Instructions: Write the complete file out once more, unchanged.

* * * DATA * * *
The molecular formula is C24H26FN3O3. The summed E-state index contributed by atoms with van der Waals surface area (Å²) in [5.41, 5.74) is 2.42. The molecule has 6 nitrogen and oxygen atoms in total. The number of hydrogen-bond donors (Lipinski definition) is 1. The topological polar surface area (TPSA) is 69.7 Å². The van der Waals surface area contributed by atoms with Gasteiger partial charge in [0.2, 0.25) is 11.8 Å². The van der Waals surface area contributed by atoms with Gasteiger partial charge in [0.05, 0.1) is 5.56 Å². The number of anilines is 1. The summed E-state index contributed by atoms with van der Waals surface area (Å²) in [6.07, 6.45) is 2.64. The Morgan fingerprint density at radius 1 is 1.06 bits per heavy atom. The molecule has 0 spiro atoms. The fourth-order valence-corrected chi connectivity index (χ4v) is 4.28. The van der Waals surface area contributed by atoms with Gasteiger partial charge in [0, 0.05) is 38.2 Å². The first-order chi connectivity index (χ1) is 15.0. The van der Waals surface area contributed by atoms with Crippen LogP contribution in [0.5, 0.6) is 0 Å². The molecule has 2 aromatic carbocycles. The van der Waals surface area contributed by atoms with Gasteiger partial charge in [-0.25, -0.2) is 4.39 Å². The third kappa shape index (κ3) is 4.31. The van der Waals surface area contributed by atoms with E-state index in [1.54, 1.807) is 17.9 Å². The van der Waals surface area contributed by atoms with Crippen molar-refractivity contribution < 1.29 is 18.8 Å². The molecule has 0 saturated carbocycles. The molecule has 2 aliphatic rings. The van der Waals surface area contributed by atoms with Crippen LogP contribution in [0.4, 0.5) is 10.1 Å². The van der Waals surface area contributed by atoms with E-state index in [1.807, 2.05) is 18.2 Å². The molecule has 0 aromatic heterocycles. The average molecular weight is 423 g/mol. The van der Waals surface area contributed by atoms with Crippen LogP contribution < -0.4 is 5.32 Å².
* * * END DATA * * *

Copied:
The molecular formula is C24H26FN3O3. The summed E-state index contributed by atoms with van der Waals surface area (Å²) in [5.41, 5.74) is 2.42. The molecule has 6 nitrogen and oxygen atoms in total. The number of hydrogen-bond donors (Lipinski definition) is 1. The topological polar surface area (TPSA) is 69.7 Å². The van der Waals surface area contributed by atoms with Gasteiger partial charge in [0.2, 0.25) is 11.8 Å². The van der Waals surface area contributed by atoms with Gasteiger partial charge in [0.05, 0.1) is 5.56 Å². The number of anilines is 1. The summed E-state index contributed by atoms with van der Waals surface area (Å²) in [6.07, 6.45) is 2.64. The Morgan fingerprint density at radius 1 is 1.06 bits per heavy atom. The molecule has 0 spiro atoms. The fourth-order valence-corrected chi connectivity index (χ4v) is 4.28. The van der Waals surface area contributed by atoms with Gasteiger partial charge in [0, 0.05) is 38.2 Å². The first-order chi connectivity index (χ1) is 15.0. The van der Waals surface area contributed by atoms with Crippen LogP contribution in [0.5, 0.6) is 0 Å². The molecule has 2 aromatic carbocycles. The van der Waals surface area contributed by atoms with Gasteiger partial charge in [-0.25, -0.2) is 4.39 Å². The third kappa shape index (κ3) is 4.31. The van der Waals surface area contributed by atoms with E-state index in [1.54, 1.807) is 17.9 Å². The van der Waals surface area contributed by atoms with Crippen molar-refractivity contribution < 1.29 is 18.8 Å². The molecule has 0 saturated carbocycles. The molecule has 2 aliphatic rings. The van der Waals surface area contributed by atoms with Crippen LogP contribution in [0.4, 0.5) is 10.1 Å². The van der Waals surface area contributed by atoms with E-state index in [1.807, 2.05) is 18.2 Å². The molecule has 0 aromatic heterocycles. The average molecular weight is 423 g/mol. The van der Waals surface area contributed by atoms with Crippen LogP contribution < -0.4 is 5.32 Å².